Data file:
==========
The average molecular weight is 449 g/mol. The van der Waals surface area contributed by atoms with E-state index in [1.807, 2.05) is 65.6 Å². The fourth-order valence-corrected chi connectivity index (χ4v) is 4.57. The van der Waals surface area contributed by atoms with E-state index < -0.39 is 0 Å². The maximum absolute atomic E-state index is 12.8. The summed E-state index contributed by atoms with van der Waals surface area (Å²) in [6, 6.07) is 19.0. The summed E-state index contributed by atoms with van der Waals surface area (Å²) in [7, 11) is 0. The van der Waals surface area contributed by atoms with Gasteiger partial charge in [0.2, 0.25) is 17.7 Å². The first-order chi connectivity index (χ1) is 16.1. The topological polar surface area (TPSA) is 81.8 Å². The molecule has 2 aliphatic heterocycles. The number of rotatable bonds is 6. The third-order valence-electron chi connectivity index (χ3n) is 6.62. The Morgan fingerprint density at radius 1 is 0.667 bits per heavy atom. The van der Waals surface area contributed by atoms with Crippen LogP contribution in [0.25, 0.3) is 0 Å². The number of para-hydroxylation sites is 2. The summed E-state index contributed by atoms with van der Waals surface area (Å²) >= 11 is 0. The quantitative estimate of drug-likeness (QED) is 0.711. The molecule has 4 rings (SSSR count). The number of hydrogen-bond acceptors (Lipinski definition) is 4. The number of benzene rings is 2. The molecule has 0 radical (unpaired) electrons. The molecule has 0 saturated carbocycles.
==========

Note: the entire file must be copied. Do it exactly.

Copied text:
The average molecular weight is 449 g/mol. The van der Waals surface area contributed by atoms with E-state index in [1.807, 2.05) is 65.6 Å². The fourth-order valence-corrected chi connectivity index (χ4v) is 4.57. The van der Waals surface area contributed by atoms with E-state index < -0.39 is 0 Å². The maximum absolute atomic E-state index is 12.8. The summed E-state index contributed by atoms with van der Waals surface area (Å²) in [6, 6.07) is 19.0. The summed E-state index contributed by atoms with van der Waals surface area (Å²) in [7, 11) is 0. The van der Waals surface area contributed by atoms with Gasteiger partial charge in [0.2, 0.25) is 17.7 Å². The first-order chi connectivity index (χ1) is 16.1. The topological polar surface area (TPSA) is 81.8 Å². The molecule has 2 aliphatic heterocycles. The number of rotatable bonds is 6. The third-order valence-electron chi connectivity index (χ3n) is 6.62. The Morgan fingerprint density at radius 1 is 0.667 bits per heavy atom. The van der Waals surface area contributed by atoms with Crippen LogP contribution in [0.25, 0.3) is 0 Å². The number of para-hydroxylation sites is 2. The summed E-state index contributed by atoms with van der Waals surface area (Å²) >= 11 is 0. The quantitative estimate of drug-likeness (QED) is 0.711. The molecule has 4 rings (SSSR count). The number of hydrogen-bond acceptors (Lipinski definition) is 4. The number of benzene rings is 2. The molecule has 0 radical (unpaired) electrons. The molecule has 0 saturated carbocycles.